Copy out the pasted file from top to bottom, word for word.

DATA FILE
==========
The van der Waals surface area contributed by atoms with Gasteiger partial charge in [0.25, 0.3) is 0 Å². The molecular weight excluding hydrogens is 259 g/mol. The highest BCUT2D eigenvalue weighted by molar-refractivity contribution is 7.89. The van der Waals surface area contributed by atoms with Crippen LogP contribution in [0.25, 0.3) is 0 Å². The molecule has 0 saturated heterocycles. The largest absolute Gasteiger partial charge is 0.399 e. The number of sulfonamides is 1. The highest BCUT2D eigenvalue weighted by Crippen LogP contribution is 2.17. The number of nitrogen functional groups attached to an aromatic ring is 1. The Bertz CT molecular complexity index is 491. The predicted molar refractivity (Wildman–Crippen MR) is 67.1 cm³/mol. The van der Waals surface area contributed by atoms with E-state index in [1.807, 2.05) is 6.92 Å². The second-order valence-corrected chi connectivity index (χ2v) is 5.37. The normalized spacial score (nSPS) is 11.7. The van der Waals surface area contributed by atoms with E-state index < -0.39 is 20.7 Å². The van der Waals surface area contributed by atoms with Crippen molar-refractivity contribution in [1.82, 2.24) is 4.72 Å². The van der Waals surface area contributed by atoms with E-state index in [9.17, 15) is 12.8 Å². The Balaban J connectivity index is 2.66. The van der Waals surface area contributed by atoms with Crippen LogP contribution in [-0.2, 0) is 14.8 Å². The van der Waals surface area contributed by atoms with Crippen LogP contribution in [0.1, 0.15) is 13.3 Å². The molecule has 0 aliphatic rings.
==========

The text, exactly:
The van der Waals surface area contributed by atoms with Gasteiger partial charge in [0.25, 0.3) is 0 Å². The molecular weight excluding hydrogens is 259 g/mol. The highest BCUT2D eigenvalue weighted by molar-refractivity contribution is 7.89. The van der Waals surface area contributed by atoms with Crippen LogP contribution in [0.25, 0.3) is 0 Å². The molecule has 0 saturated heterocycles. The largest absolute Gasteiger partial charge is 0.399 e. The number of sulfonamides is 1. The highest BCUT2D eigenvalue weighted by Crippen LogP contribution is 2.17. The number of nitrogen functional groups attached to an aromatic ring is 1. The Bertz CT molecular complexity index is 491. The predicted molar refractivity (Wildman–Crippen MR) is 67.1 cm³/mol. The van der Waals surface area contributed by atoms with E-state index in [1.807, 2.05) is 6.92 Å². The second-order valence-corrected chi connectivity index (χ2v) is 5.37. The normalized spacial score (nSPS) is 11.7. The van der Waals surface area contributed by atoms with E-state index < -0.39 is 20.7 Å². The van der Waals surface area contributed by atoms with Crippen molar-refractivity contribution in [1.82, 2.24) is 4.72 Å². The van der Waals surface area contributed by atoms with E-state index in [9.17, 15) is 12.8 Å². The Balaban J connectivity index is 2.66. The van der Waals surface area contributed by atoms with Crippen LogP contribution in [-0.2, 0) is 14.8 Å². The van der Waals surface area contributed by atoms with Crippen LogP contribution in [0.1, 0.15) is 13.3 Å². The molecule has 0 aliphatic rings.